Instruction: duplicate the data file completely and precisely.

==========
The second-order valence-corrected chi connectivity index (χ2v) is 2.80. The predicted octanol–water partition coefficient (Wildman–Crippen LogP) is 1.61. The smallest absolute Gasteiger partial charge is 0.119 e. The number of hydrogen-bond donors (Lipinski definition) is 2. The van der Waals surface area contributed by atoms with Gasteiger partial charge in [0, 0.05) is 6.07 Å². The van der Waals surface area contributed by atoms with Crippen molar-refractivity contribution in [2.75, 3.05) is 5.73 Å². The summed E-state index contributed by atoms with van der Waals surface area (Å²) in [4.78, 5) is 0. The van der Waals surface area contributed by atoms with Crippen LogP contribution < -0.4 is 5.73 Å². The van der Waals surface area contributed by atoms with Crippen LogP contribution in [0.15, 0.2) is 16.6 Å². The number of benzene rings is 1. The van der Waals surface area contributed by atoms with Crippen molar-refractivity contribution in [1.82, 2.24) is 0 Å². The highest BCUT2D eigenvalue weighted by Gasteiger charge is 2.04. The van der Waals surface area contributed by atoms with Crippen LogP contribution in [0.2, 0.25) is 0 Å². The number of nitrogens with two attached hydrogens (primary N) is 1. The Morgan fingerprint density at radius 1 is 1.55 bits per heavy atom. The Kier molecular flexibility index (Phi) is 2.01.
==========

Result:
The second-order valence-corrected chi connectivity index (χ2v) is 2.80. The predicted octanol–water partition coefficient (Wildman–Crippen LogP) is 1.61. The smallest absolute Gasteiger partial charge is 0.119 e. The number of hydrogen-bond donors (Lipinski definition) is 2. The van der Waals surface area contributed by atoms with Gasteiger partial charge in [0, 0.05) is 6.07 Å². The van der Waals surface area contributed by atoms with Crippen molar-refractivity contribution in [2.75, 3.05) is 5.73 Å². The summed E-state index contributed by atoms with van der Waals surface area (Å²) in [4.78, 5) is 0. The van der Waals surface area contributed by atoms with Crippen LogP contribution < -0.4 is 5.73 Å². The van der Waals surface area contributed by atoms with Crippen LogP contribution in [0.15, 0.2) is 16.6 Å². The number of benzene rings is 1. The van der Waals surface area contributed by atoms with Crippen molar-refractivity contribution in [1.82, 2.24) is 0 Å². The highest BCUT2D eigenvalue weighted by Gasteiger charge is 2.04. The van der Waals surface area contributed by atoms with Crippen LogP contribution in [0.2, 0.25) is 0 Å². The number of nitrogens with two attached hydrogens (primary N) is 1. The Morgan fingerprint density at radius 1 is 1.55 bits per heavy atom. The Kier molecular flexibility index (Phi) is 2.01.